Christ was patently the theorising Jew; the Jew therefore is the practical Christian and the practical Christian is become Jew again.
Christianity overcame actual living Judaism only in appearance. It was too respectable, too spiritualistic, to overcome the brutality of practical needs except by raising itself into the sky.
Christianity is the sublime thought of Judaism and Judaism is the mean practical application of Christianity, but this practical application can become universal only after Christianity as the consummated religion has completed in theory man’s self-alienation from himself and from Nature.
Only then could Judaism gain universal dominion and turn externalised and estranged [entäussert] man and externalised and estranged Nature into objects fallen into servitude to egoistic needs, into objects of barter.
Making things saleable is the practical side of alienation. just as man, so long as he is still caught within the limitations of religion, can only objectify his essential being by making it into an alien, phantastic being, so under the domination of egoistic wants he can only act practically, he can only create objects in practice, by putting his products as well as his activity under the domination of an alien being and giving them the significance of an alien being — the significance of money...
As soon as society succeeds in destroying the empirical essence of Judaism, buying and selling and its presuppositions, the Jew will become impossible, because his consciousness will no longer have an object, because the subjective basis of Judaism, practical wants personified, and the conflict of the individual-sensual existence with the existence of man as a member of the species will have disappeared.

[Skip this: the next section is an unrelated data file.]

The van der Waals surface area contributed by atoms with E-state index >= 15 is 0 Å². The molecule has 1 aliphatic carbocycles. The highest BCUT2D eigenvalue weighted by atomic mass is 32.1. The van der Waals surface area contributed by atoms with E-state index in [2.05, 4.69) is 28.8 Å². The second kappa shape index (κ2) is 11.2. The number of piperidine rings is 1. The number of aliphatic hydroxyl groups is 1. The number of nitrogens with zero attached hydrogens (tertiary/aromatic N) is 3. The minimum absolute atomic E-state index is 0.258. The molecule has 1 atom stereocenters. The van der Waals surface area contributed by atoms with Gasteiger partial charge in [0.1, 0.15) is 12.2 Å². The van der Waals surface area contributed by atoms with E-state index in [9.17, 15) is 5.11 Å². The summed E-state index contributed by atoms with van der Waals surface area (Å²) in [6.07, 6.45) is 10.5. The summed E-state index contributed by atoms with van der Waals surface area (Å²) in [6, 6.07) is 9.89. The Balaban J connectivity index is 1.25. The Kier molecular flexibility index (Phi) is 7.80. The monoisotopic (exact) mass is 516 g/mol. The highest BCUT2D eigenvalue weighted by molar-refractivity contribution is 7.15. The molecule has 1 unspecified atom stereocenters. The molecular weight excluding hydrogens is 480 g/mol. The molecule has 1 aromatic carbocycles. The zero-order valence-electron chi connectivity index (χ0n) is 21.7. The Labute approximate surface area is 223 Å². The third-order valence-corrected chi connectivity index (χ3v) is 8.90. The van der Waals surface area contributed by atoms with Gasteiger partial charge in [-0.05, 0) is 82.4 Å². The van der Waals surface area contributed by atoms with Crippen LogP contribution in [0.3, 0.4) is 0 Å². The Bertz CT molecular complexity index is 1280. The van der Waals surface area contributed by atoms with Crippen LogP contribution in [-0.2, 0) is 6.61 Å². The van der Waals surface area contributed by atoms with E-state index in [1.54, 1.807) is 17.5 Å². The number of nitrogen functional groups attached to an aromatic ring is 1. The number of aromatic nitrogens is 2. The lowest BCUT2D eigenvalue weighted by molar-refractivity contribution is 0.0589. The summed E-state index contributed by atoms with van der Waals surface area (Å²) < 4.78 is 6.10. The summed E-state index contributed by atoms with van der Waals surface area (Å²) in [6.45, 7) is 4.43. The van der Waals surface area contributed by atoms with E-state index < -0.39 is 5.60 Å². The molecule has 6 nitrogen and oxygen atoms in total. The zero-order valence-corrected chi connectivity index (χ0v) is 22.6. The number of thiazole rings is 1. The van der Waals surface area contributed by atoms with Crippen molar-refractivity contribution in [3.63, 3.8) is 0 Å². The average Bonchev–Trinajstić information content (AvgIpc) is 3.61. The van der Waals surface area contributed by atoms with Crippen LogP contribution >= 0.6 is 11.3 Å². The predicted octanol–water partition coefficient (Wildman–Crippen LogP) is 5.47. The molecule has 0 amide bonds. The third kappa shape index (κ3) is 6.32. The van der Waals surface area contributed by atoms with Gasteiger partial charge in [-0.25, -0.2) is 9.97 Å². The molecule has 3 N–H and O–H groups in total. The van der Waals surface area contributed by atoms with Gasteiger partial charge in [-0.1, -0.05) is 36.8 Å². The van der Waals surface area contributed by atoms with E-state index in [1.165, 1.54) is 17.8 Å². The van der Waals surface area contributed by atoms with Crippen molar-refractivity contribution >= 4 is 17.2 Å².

The social emancipation of the Jew is the emancipation of society from Judaism.
(‘On the Jewish Question’, M I, 1-i, 604-6.)
Such, then, for Marx is modem civil society — egoistic, atomic, particular, logically precluded by its form from true universality and leading inevitably to servility, self-alienation, dependence and increasing internal tensions and misery. It is the animal world from which there can be no further development but to negate its basis and pass over to the ‘human world of democracy’ (‘Corr. of 1843’, M I, 1-i, 564).
The modern political State — Marx means by this the constitutional democracies established by the French and North American revolutions — suffers from a similar incoherence. According to Marx, it does embody the demands of reason, it points to the future, but only with the inevitable limitations imposed by its form and by its separation from civil society.